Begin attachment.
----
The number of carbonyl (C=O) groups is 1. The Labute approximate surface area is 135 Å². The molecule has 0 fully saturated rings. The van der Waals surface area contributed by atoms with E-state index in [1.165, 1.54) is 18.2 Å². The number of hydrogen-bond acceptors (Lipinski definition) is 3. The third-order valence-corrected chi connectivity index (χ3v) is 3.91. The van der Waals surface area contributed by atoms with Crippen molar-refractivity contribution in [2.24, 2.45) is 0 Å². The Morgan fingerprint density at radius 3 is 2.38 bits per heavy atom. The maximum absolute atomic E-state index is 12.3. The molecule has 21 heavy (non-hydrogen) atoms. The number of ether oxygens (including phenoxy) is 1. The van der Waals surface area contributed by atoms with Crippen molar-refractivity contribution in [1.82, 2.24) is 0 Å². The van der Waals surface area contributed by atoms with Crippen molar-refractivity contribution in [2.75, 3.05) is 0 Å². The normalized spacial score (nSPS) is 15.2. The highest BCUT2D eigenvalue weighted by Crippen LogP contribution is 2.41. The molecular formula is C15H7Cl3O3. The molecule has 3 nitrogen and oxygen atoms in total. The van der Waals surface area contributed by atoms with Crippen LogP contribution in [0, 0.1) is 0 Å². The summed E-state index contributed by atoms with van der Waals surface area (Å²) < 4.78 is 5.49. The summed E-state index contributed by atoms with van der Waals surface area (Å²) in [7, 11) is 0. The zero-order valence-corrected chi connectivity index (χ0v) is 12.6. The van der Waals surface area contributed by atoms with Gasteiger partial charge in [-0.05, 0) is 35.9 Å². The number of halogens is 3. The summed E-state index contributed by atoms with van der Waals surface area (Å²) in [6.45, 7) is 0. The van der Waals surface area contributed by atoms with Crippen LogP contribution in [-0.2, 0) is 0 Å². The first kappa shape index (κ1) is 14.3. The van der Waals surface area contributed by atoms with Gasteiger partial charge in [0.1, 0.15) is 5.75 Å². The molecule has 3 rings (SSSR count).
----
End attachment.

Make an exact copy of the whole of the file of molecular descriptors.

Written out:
The number of carbonyl (C=O) groups is 1. The Labute approximate surface area is 135 Å². The molecule has 0 fully saturated rings. The van der Waals surface area contributed by atoms with E-state index in [1.165, 1.54) is 18.2 Å². The number of hydrogen-bond acceptors (Lipinski definition) is 3. The third-order valence-corrected chi connectivity index (χ3v) is 3.91. The van der Waals surface area contributed by atoms with Crippen molar-refractivity contribution in [2.24, 2.45) is 0 Å². The Morgan fingerprint density at radius 3 is 2.38 bits per heavy atom. The maximum absolute atomic E-state index is 12.3. The molecule has 21 heavy (non-hydrogen) atoms. The number of ether oxygens (including phenoxy) is 1. The van der Waals surface area contributed by atoms with Crippen molar-refractivity contribution in [1.82, 2.24) is 0 Å². The van der Waals surface area contributed by atoms with Crippen molar-refractivity contribution in [2.75, 3.05) is 0 Å². The normalized spacial score (nSPS) is 15.2. The highest BCUT2D eigenvalue weighted by Crippen LogP contribution is 2.41. The molecular formula is C15H7Cl3O3. The molecule has 3 nitrogen and oxygen atoms in total. The van der Waals surface area contributed by atoms with Crippen LogP contribution in [0, 0.1) is 0 Å². The summed E-state index contributed by atoms with van der Waals surface area (Å²) < 4.78 is 5.49. The summed E-state index contributed by atoms with van der Waals surface area (Å²) in [7, 11) is 0. The zero-order valence-corrected chi connectivity index (χ0v) is 12.6. The van der Waals surface area contributed by atoms with Gasteiger partial charge in [-0.05, 0) is 35.9 Å². The number of halogens is 3. The summed E-state index contributed by atoms with van der Waals surface area (Å²) in [6.45, 7) is 0. The van der Waals surface area contributed by atoms with Crippen LogP contribution in [-0.2, 0) is 0 Å². The first kappa shape index (κ1) is 14.3. The van der Waals surface area contributed by atoms with Gasteiger partial charge in [0.1, 0.15) is 5.75 Å². The molecule has 3 rings (SSSR count).